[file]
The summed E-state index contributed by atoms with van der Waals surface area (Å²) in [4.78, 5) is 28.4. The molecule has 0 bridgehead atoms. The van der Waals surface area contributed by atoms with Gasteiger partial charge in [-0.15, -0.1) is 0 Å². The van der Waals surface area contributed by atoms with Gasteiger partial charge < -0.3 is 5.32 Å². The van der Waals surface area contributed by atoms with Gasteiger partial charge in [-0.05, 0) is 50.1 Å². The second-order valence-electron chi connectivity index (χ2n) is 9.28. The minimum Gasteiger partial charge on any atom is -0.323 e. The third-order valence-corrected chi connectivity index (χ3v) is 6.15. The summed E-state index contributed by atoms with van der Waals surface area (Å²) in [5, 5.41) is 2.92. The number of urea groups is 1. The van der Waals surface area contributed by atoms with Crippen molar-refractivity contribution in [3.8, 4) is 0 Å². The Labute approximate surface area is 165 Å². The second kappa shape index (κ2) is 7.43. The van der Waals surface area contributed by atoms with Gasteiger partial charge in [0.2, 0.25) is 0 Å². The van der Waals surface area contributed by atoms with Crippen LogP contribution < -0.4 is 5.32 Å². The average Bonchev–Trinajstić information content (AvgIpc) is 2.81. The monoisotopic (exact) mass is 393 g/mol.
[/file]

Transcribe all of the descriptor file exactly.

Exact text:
The summed E-state index contributed by atoms with van der Waals surface area (Å²) in [4.78, 5) is 28.4. The molecule has 0 bridgehead atoms. The van der Waals surface area contributed by atoms with Gasteiger partial charge in [-0.15, -0.1) is 0 Å². The van der Waals surface area contributed by atoms with Gasteiger partial charge < -0.3 is 5.32 Å². The van der Waals surface area contributed by atoms with Gasteiger partial charge in [-0.05, 0) is 50.1 Å². The second-order valence-electron chi connectivity index (χ2n) is 9.28. The minimum Gasteiger partial charge on any atom is -0.323 e. The third-order valence-corrected chi connectivity index (χ3v) is 6.15. The summed E-state index contributed by atoms with van der Waals surface area (Å²) in [5, 5.41) is 2.92. The number of urea groups is 1. The van der Waals surface area contributed by atoms with Crippen molar-refractivity contribution in [3.8, 4) is 0 Å². The Labute approximate surface area is 165 Å². The second kappa shape index (κ2) is 7.43. The van der Waals surface area contributed by atoms with Gasteiger partial charge in [0.2, 0.25) is 0 Å². The van der Waals surface area contributed by atoms with Crippen LogP contribution < -0.4 is 5.32 Å². The average Bonchev–Trinajstić information content (AvgIpc) is 2.81. The monoisotopic (exact) mass is 393 g/mol.